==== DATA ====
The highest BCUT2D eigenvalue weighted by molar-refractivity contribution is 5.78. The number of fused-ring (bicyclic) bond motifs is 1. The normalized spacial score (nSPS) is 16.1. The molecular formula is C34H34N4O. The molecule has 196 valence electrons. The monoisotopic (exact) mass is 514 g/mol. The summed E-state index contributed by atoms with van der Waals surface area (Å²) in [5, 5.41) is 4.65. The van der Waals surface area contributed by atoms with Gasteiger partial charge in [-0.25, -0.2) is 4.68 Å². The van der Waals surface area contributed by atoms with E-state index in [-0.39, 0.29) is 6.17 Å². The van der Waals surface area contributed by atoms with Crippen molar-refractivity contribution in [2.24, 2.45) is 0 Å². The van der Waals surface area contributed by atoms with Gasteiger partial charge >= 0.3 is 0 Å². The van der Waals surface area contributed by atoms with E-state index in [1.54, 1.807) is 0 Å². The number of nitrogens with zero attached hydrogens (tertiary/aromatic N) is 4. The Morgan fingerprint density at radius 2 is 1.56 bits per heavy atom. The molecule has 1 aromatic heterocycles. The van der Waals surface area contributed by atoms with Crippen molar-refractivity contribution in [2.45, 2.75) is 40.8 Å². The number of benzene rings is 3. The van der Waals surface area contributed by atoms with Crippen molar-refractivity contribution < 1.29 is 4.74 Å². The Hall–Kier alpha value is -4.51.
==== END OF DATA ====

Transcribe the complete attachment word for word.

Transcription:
The highest BCUT2D eigenvalue weighted by molar-refractivity contribution is 5.78. The number of fused-ring (bicyclic) bond motifs is 1. The normalized spacial score (nSPS) is 16.1. The molecular formula is C34H34N4O. The molecule has 196 valence electrons. The monoisotopic (exact) mass is 514 g/mol. The summed E-state index contributed by atoms with van der Waals surface area (Å²) in [5, 5.41) is 4.65. The van der Waals surface area contributed by atoms with Gasteiger partial charge in [-0.25, -0.2) is 4.68 Å². The van der Waals surface area contributed by atoms with E-state index in [-0.39, 0.29) is 6.17 Å². The van der Waals surface area contributed by atoms with Crippen molar-refractivity contribution in [2.24, 2.45) is 0 Å². The van der Waals surface area contributed by atoms with Gasteiger partial charge >= 0.3 is 0 Å². The van der Waals surface area contributed by atoms with E-state index in [1.54, 1.807) is 0 Å². The number of nitrogens with zero attached hydrogens (tertiary/aromatic N) is 4. The Morgan fingerprint density at radius 2 is 1.56 bits per heavy atom. The molecule has 1 aromatic heterocycles. The van der Waals surface area contributed by atoms with Crippen molar-refractivity contribution in [2.45, 2.75) is 40.8 Å². The number of benzene rings is 3. The van der Waals surface area contributed by atoms with Crippen molar-refractivity contribution < 1.29 is 4.74 Å². The Hall–Kier alpha value is -4.51.